HR Strange But True!
October 20, 2011

Want to increase attendance, wellness, and productivity—and reenergize your employees? Get them throwing a Frisbee, whirling a Hula Hoop, playing Simon Says, and doing other school-yard activities you enjoyed as a kid by instituting “recess” time at work!

So says KEEN, Inc., which maintains that letting employees take short 10-minute activity breaks every day isn’t just a good idea, it should be workplace policy—especially if you have a workforce that usually spends most of its time sitting. And if the breaks can be outdoors, so much the better.

James Curleigh, CEO and CRO (chief recess officer) at KEEN, recalls recess from childhood: "Remember when recess was the best part of your day? It's time to bring that fun time back! Working adults deserve a break from the daily grind to get outside, breathe the fresh air, and play!" Curleigh believes "instituting short recess breaks is a simple, commonsense approach for our workforce to reenergize while working, improve health and productivity, and promote a positive work environment for all."

A video shows how a simple game of Simon Says generates a lot of stretching and aerobic movement in a short period while generating fun, relaxation, and camaraderie at the same time. Add some music for even more enjoyment—and maybe a school bell to call employees back to their cubes!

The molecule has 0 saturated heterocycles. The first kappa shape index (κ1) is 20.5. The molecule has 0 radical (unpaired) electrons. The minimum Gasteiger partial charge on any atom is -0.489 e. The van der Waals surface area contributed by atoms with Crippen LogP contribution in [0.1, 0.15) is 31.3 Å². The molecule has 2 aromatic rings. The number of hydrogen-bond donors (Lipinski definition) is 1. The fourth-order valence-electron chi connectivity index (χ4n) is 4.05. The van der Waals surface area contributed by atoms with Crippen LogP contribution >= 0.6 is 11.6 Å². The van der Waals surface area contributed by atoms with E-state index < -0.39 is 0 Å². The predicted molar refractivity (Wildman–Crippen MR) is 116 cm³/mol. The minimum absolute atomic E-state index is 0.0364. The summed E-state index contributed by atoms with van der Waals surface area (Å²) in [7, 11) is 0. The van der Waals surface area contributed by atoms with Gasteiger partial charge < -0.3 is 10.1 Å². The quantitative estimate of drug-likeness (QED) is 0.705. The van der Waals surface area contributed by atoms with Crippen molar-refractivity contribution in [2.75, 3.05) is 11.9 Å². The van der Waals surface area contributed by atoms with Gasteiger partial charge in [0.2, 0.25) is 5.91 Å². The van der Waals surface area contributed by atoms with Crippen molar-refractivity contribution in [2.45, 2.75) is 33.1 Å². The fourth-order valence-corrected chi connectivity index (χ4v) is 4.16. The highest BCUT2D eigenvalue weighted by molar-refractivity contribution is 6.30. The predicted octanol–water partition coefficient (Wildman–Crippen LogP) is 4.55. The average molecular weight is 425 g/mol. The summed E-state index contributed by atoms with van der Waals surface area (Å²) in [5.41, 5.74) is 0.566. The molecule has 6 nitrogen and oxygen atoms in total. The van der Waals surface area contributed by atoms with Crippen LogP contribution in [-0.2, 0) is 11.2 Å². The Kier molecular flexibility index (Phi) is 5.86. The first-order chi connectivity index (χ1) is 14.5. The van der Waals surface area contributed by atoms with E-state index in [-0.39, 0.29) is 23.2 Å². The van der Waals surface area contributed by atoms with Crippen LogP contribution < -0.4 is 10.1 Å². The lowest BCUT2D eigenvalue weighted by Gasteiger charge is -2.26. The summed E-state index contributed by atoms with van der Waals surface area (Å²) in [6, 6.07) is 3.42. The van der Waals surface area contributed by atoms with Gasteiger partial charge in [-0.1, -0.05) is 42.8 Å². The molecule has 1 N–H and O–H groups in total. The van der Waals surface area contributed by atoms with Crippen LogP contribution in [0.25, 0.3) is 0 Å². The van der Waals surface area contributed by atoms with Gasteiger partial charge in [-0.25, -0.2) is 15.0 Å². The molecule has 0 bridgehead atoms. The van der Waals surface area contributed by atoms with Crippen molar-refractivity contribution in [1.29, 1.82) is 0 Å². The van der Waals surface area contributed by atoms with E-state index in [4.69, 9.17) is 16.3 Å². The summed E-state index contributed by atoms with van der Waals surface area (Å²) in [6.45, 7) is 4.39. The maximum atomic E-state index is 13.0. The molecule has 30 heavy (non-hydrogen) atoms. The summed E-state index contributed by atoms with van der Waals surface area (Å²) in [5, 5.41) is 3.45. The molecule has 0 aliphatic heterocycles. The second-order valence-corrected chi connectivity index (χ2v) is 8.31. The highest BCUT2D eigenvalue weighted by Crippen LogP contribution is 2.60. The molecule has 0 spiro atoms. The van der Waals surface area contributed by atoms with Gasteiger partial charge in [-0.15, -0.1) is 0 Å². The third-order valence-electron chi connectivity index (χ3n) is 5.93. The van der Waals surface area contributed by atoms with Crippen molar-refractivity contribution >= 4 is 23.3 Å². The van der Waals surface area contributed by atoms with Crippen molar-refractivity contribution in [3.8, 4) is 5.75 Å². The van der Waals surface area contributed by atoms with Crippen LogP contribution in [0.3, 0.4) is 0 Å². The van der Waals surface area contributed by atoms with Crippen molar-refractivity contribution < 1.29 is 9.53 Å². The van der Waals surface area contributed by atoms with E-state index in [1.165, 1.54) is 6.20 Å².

"Workplace recess can benefit both employers and employees by helping to get people moving who spend so much time sitting and attached to their electronics, at a time when obesity rates continue to grow," said Dr. Toni Yancey of UCLA, who developed the program for KEEN. "Through workplace studies I've conducted with my team, the results clearly demonstrate that short activity breaks during the day are beneficial for one's physical and mental health, improving productivity and aiding in arresting weight gain."

The company has even designed an all-inclusive, downloadable “Instant Recess” Toolkit for employers that includes presentations, posters, kickoff ideas, “hall passes,” and even a “manager reality check.”

The “recesses” are actually paid daily activity breaks, but according to a KEEN press release, the return on investment for the cost of the breaks would actually deliver $1.50 to $2 for every dollar spent.

But would your employees participate? A recent survey for KEEN found that more than half (53 percent) of respondents who are employed full-time indicated that if their workplace had 10-minute outdoor "recess" breaks every day, it would make them healthier, happier, or more productive employees. In addition, 44 percent of full-time employed adults indicated that they would participate in recess if it were offered at their workplace, with the greatest interest among women (53 percent) and Millennials (51 percent).



Occasionally, we’ll hear a workplace story that’s more suited for a playground than an office. Do you have a strange but true tale?

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